Mayor, city council get pay raise
Move brings salaries in line with surrounding jurisdictions
The city council and mayor of Centennial are getting pay raises, the first in the city’s 12-year history.
The increases, approved in a 6-2 vote on July 15, range between 42 and 56 percent, and will add $37,430 to the city budget. The mayor’s post will pay about $5,800 more a year, the mayor pro tem job will see a raise of about $4,000, and other councilmember posts will get an increase of $3,600.
Although the additional jingle won’t kick in until 2016 because the city’s home rule charter prohibits councilmembers from voting pay raises during their current terms, the move is meant to align Centennial’s elected-official compensation with that of 14 similarly sized communities within the Denver metropolitan area.
District 2 Councilmember Keith Garner, who voted against the increase, said for him, the job was more about serving the community than it was about the pay.
“I understand we’re probably on the low side of what we’re supposed to be paid,” Gardner said. “Myself, I don’t do it for money, I do it for enjoyment; it’s something I want to do and when I ran, I decided there were just certain things I would incur as a cost to do something I love, so I will be voting no on this.”
Centennial resident Jim Hargis thinks the salary bump is warranted.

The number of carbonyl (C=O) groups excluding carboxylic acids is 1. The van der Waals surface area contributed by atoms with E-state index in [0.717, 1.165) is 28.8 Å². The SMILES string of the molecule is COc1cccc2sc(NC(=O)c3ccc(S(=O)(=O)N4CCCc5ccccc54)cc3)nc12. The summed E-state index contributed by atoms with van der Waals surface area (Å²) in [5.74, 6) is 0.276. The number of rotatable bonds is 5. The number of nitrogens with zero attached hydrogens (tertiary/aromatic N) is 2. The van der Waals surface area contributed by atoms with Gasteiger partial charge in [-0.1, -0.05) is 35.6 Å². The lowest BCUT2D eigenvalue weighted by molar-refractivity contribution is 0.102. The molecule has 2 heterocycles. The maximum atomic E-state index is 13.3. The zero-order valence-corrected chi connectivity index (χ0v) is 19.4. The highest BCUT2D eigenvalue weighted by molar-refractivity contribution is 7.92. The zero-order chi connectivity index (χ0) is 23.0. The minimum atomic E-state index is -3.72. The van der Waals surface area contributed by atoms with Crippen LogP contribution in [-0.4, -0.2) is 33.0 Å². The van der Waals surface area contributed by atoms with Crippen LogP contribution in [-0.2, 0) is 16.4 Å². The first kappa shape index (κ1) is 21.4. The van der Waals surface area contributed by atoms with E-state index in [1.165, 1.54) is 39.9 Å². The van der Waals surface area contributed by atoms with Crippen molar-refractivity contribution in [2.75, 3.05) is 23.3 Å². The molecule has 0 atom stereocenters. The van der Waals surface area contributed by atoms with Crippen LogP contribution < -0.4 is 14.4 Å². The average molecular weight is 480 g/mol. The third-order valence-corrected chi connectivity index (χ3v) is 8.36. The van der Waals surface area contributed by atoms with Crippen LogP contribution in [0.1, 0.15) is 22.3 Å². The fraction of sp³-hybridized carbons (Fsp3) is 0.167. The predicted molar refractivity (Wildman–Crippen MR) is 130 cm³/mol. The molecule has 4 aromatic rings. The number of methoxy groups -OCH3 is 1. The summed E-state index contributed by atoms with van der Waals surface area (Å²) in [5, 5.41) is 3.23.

“I support the motion to increase the pay,” Hargis said. “I have seen firsthand the hours required are extensive … the work the council does is substantial.”
Rebecca McClellan, District 3 councilmember, suggested the additional pay would open the doors for more people to serve by helping cover personal costs such as child care.
“I know that everyone’s circumstances are different, but in my early days of service, when my children were little, many times when I was here, I had a babysitter on the clock,” said McClellan. “I’m pleased that we’ll be doing something to possibly open up the avenue for community service and participation to a greater proportion of our citizens.”
District 1 Councilmember Vorry Moon said travel costs are a concern, based on the number of events and meetings councilmembers must attend.
“What we’re compensated for now barely covers the gas for my SUV,” Moon said. “I think it serves more of a purpose of lessening the burden of serving than as an incentive to encourage others to run (for office).”
The new ordinance also amends City Council compensation and benefit eligibility. Councilmembers will also be eligible to receive a city contribution toward health benefits at the same rate as part-time employees.
Councilmembers Gardner and Weidmann did not support the measure.
Mayor Cathy Noon, having declared her candidacy in the upcoming election, recused herself from the discussion, stating she wanted to avoid the appearance of any impropriety.
Elected official pay increase by the numbers*
Monthly salary effective Nov 6, 2001
Mayor Pro Tem $750
Monthly salary effective Jan. 1, 2016
Mayor Pro Tem $1,084
Source: City of Centennial.